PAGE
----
In my previous article I described how to add a load balancing proxy to your websocket serving witness node and promised a follow up article on how to add LetsEncrypt SSL certificates, so in keeping with that here is that followup article.
Adding free, LetsEncrypt SSL certificates to your server is easy to do, has no recurring costs and protects against man in the middle attacks. LetsEncrypt uses the ACME (Automated Certificate Management Environment) protocol that ties a certificate to a DNS domain and a website, so expired certificates can be a thing of the past. There are no good reasons I can think of for not using SSL for all websites now.
Whereas the previous article assumed you were only using your Nginx server to proxy or load balance your witness websocket server, this article describes a superior configuration that includes virtual server files which support an SSL protected websocket proxy, load balancing, secure bts_tools web hosting and acme challenge response to handle LetsEncrypt SSL certificate renewals on non-SSL port 80.
Here are the relevant links to my github repository, previous article and @jesta's original article. You will also need to download and install the getssl bash script that implements the acme-challenge protocol for the certificates. It has few requirements being a bash script, but it does require curl and nslookup. On Debian or Ubuntu nslookup is provided in the dnsutils package if it's not already installed.
Complete instructions for using the getssl script can be found on its github repo I linked above. There are three items to setup:
1) Configuration files (2) for the script to describe the domains to obtain certificates for
2) Nginix configuration required for acme-challenges
3) Crontab entry to run the script to renew certificates
The certificate management setup is mostly separate and autonomous to the Nginx configuration. Definition for the /.well-known/acme-challenge is already provided in the two ssl_server* scripts in my github repo. I recommend getting Nginx setup first so it can serve files from the /.well-known/acme-challenge/ folder and then install the getssl script to get your SSL certificates. If you want to run an SSL protected bts_tools interface alongside your proxied websocket witness node you will need to have a separate domain name for it so the server can distinguish which virtual server (websocket or bts_tools) requests should be routed to, since they both use standard SSL port 433. You can avoid the additional domain name if you want to run them on different ports. Your choice.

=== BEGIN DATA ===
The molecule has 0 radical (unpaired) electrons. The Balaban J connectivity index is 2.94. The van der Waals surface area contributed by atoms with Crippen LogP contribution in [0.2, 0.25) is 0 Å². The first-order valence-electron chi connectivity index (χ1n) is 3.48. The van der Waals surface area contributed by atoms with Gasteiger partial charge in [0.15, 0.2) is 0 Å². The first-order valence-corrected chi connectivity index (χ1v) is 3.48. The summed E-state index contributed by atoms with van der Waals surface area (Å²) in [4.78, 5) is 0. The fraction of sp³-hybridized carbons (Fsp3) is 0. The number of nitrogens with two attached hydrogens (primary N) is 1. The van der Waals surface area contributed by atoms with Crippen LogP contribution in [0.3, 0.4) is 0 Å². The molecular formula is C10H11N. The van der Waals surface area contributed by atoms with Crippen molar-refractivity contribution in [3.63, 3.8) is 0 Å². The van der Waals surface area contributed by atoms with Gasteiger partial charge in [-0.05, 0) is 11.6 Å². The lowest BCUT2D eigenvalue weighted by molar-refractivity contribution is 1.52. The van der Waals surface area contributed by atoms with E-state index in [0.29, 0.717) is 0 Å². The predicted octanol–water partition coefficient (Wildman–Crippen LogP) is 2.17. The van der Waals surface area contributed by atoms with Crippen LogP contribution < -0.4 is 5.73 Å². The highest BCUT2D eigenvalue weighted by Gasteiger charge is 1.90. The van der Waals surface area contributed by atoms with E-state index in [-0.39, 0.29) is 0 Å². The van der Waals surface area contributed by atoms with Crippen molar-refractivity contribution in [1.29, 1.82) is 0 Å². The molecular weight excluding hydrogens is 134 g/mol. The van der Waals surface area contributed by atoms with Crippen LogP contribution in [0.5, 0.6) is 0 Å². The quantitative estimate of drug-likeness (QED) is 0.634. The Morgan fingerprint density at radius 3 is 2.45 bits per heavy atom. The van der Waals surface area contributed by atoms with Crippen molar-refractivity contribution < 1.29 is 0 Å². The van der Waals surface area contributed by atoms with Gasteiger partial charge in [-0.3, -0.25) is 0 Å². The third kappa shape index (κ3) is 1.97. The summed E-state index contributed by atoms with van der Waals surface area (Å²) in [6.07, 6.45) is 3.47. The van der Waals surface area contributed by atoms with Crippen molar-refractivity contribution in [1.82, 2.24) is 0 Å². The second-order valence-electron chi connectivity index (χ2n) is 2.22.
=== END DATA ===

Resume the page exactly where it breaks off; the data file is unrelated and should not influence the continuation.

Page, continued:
The **ssl_server_lb.conf** file is used to define the load balancer server that dispatches requests to a pool of SSL websocket servers (wss://...). It also provides separate, non-load balanced virtual servers to proxy a local websocket server, bts_tools and the acme-challenge server on port 80.
If you run a witness node on the load balancing server that is to be included in the pool of servers to be load balanced, the local server requires a virtual server definition that responds to wss requests on a different port than the non-SSL ws witness server and the load balanced server on the standard SSL port 433. The reason for this is that the load balancer balances only SSL requests, dispatching them to an SSL websocket server. The local witness_node cannot handle the SSL encryption directly, it requires Nginx to do the decryption and pass unencrypted ws requests to it. Any unused local port can be used above 1024.
There's little more to it than that. Don't forget to update your /etc/nginx/nginx.conf with the 1 line used for the load balancer and defines the ws zone for shared memory.
image credit to github user lukas2511 for his alternate bash script and humorous logo